ANTLR (ANother Tool for Language Recognition) is a language tool that provides a framework for constructing recognizers, compilers, and translators from grammatical descriptions containing C++, Java, or Sather actions. It is similar to the popular compiler generator YACC, however ANTLR is much more powerful and easy to use. ANTLR-produced parsers are not only highly efficient, but are both human-readable and human-debuggable (especially with the interactive ParseView debugging tool). ANTLR can generate parsers, lexers, and tree-parsers in either C++, Java, or Sather. ANTLR is currently written in Java.
XML Binary Infoset Encoding (XBIS) is an encoding designed to eliminate most of the padding of XML text documents being passed between programs, while being faster to generate and interpret. The focus is more on speed than on size, so if document size is the major concern standard compression algorithms can offer superior results. The current Java implementation shows 4-8X performance benefits over standard XML parsers over a range of document types and sizes and across JVMs tested.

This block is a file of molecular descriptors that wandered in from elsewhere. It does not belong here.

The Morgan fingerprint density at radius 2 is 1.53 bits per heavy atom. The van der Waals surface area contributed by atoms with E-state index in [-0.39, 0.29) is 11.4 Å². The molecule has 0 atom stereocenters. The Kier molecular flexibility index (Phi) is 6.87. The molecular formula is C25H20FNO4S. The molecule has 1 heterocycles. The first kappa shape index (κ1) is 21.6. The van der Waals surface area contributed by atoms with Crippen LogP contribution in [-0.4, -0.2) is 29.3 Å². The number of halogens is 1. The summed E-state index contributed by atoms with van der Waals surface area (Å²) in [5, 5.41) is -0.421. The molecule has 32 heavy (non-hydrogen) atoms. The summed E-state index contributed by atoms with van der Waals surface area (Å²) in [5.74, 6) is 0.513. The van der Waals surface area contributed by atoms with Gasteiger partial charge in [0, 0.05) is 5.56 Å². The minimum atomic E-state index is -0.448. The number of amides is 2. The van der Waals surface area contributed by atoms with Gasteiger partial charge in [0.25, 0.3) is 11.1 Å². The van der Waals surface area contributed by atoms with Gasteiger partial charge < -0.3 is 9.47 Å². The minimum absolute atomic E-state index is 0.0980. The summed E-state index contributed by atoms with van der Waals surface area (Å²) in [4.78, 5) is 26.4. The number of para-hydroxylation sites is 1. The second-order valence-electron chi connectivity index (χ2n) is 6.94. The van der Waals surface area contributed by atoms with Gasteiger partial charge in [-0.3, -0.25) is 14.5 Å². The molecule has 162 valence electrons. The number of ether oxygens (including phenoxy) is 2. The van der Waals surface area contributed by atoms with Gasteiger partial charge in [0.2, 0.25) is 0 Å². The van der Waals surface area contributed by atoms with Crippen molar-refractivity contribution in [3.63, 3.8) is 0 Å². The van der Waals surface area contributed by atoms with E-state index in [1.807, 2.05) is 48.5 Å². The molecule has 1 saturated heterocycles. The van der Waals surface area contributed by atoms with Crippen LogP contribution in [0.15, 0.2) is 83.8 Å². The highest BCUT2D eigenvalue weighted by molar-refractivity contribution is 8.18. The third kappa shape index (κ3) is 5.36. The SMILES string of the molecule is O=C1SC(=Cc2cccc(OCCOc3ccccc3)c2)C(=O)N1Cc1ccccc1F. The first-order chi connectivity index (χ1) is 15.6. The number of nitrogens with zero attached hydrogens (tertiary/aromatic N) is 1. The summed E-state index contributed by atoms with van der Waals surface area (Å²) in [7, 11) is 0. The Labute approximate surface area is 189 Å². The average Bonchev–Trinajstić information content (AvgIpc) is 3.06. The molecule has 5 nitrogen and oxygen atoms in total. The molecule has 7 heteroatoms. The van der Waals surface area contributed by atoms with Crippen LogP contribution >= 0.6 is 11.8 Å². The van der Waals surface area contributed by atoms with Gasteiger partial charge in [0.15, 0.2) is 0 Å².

TPT is a template scripting language implemented in C++. The LibTPT parser transforms TPT templates into text. The parser, which integrates with your C++ code through a simple class API, is small and fast, focusing on functionality instead of rich feature sets. Uses include on-the-fly HTML and source code generation.
Passepartout is a GTK-based Desktop Publishing application. It features layout templates, an XML- based typesetting engine called xml2ps, user- defined text formatting with XSLT stylesheets, support for importing EPS (Encapsulated PostScript) files and almost any raster images, text running around image (or text) frames, and printing to PostScript and EPS.